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Who's watching you?

by James Lamont

Suitable for Key Stage 4/5 - Comment Assembly


To reflect on the various uses of satellites by governments and others.

Preparation and materials

  • Find some images of modern-day satellites.
  • Find some Sudanese music and have the means to play it at the end of the assembly.


  1. Thousands of miles above us, our skies are full of unmanned satellites. These small, hi-tech spacecraft provide communications services, television and information about our world and beyond. Observation satellites take thousands of photographs of the Earth, which are used for both civilian and military purposes.

    On 29 December 2010, however, a project commenced that uses the power of observation satellites to help protect human rights.

  2. The Satellite Sentinel Project was founded by actor George Clooney and expert on Africa John Prendergast. The goal is to use surveillance and photographic satellites to document and record human rights abuses in the civil war between northern and southern Sudan, where conflict continues to occur.

    In this region, private armies and militias have a great deal of power and many burn villages, murdering and enslaving the villagers. The warlords know that as long as the global media knows nothing of the atrocities, they can continue. By using the unrivalled observational power of satellites, however, the Satellite Sentinel Project can provide evidence of atrocities and crimes against humanity to the media and the globe.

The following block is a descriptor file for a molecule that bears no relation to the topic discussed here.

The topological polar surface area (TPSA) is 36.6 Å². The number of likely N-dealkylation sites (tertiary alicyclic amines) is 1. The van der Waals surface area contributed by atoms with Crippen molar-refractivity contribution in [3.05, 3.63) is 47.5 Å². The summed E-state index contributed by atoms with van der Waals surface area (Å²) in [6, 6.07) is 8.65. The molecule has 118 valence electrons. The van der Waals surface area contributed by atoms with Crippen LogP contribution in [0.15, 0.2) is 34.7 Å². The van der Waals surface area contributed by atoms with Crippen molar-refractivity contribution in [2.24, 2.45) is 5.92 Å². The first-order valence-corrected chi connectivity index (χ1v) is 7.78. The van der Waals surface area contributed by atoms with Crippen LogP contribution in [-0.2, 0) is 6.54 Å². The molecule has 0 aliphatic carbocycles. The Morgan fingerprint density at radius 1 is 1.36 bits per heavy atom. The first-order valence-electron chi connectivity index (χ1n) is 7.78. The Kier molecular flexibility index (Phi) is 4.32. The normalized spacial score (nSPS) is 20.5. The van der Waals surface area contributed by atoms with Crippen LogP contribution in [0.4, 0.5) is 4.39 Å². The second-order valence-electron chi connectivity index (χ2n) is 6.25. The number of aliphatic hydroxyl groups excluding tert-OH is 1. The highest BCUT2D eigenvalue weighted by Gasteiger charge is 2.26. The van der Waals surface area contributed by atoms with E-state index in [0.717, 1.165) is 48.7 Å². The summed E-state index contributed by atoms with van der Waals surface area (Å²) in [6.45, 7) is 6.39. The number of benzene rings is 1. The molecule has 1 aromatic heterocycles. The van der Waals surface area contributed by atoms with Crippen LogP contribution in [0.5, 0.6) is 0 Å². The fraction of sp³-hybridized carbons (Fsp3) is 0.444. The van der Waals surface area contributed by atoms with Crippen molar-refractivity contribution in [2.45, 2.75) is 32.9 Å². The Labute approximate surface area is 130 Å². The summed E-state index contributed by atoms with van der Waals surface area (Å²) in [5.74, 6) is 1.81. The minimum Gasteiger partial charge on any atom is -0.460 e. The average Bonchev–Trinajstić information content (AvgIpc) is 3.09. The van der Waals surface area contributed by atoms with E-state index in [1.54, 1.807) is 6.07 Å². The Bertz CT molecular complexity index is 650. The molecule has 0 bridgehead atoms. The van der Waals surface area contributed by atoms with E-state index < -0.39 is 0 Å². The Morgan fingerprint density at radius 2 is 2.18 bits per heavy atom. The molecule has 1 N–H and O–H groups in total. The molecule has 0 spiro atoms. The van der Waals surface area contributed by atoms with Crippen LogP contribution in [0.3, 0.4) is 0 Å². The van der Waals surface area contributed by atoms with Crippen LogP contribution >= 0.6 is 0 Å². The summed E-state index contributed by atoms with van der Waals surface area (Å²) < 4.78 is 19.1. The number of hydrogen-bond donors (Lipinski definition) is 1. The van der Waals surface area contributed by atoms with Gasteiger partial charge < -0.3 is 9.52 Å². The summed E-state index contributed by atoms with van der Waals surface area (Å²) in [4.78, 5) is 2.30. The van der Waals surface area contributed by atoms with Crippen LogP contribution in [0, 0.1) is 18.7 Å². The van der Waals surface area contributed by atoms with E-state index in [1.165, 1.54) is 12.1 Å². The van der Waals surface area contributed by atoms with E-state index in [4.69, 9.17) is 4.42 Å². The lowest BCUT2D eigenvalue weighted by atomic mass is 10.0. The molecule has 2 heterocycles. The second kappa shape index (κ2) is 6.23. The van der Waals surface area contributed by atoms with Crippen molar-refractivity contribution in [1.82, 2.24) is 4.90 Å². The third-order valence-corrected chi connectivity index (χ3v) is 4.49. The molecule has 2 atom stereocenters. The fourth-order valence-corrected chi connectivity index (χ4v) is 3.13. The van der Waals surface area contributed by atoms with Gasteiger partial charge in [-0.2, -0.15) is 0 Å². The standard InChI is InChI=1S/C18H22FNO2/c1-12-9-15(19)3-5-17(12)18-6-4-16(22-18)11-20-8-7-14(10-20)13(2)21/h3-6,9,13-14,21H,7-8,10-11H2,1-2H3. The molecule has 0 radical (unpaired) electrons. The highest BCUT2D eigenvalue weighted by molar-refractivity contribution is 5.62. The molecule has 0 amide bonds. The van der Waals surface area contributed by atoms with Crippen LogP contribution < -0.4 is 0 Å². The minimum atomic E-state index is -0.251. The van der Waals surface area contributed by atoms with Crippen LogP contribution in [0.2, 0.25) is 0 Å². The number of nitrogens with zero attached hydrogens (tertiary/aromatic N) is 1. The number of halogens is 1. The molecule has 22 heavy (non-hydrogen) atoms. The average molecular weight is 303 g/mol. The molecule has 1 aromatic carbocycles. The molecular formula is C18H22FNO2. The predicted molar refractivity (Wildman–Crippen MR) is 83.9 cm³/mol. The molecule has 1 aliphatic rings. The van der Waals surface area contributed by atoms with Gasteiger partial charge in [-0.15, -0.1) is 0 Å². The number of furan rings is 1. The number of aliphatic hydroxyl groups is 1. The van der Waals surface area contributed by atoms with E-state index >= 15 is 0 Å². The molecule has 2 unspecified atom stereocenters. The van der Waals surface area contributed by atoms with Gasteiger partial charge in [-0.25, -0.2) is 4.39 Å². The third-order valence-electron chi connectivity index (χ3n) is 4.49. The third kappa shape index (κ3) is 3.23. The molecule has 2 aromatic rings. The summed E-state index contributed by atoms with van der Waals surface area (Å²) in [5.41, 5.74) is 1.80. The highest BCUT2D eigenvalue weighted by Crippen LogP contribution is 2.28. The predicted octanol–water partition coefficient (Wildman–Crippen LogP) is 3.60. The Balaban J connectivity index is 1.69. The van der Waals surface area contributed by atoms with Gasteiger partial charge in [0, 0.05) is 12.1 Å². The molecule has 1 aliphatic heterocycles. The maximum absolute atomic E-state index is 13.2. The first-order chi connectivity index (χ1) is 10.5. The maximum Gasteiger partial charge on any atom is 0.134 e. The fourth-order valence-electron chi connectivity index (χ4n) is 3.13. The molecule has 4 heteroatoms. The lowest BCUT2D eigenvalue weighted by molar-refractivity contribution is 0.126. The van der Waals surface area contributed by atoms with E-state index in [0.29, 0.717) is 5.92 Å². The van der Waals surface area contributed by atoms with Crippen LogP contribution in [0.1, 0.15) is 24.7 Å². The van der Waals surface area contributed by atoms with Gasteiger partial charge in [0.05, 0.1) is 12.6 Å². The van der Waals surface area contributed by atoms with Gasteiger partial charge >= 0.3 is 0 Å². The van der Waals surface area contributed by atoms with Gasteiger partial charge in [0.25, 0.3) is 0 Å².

The hope is that such evidence can be used to hold perpetrators to account and encourage political action to ensure there is a settlement that brings peace to the region. It is a long way off, but, by providing evidence of atrocities, the Satellite Sentinel Project takes away one of the great strengths of the militias. They have laid the groundwork for greater action and challenged the world to act on this violence.

  3. George Clooney is using his wealth, fame and influence to help solve a crisis and try to improve the lives of thousands of people. We, too, must use our gifts to help those less fortunate than ourselves.

  4. The question remains, though, as to who else could be watching us. Drone aircraft are now readily used to attack those deemed to be ‘enemies’ by major world powers and tiny drones can be purchased fairly easily by individuals.

  5. We also live with CCTV all around us. This is used to cut crime, but it does mean that many of us are being recorded for much of the time we spend outside of our homes as we go about living our lives.

Time for reflection

Most people are happy for an anonymous person to be watching over us when we are out and about, and few would decry the project George Clooney has set up to help the situation in Sudan, but where do we draw the line? Also, when do we need to bear this in mind – does it change our behaviour?

For Church schools
Christians believe that God is watching over us at all times. Does this knowledge modify the way we act towards other people or is it a wake-up call sometimes, helping us to see the need to restore broken relationships at difficult times?


Some Sudanese music.

Publication date: December 2013   (Vol.15 No.12)    Published by SPCK, London, UK.
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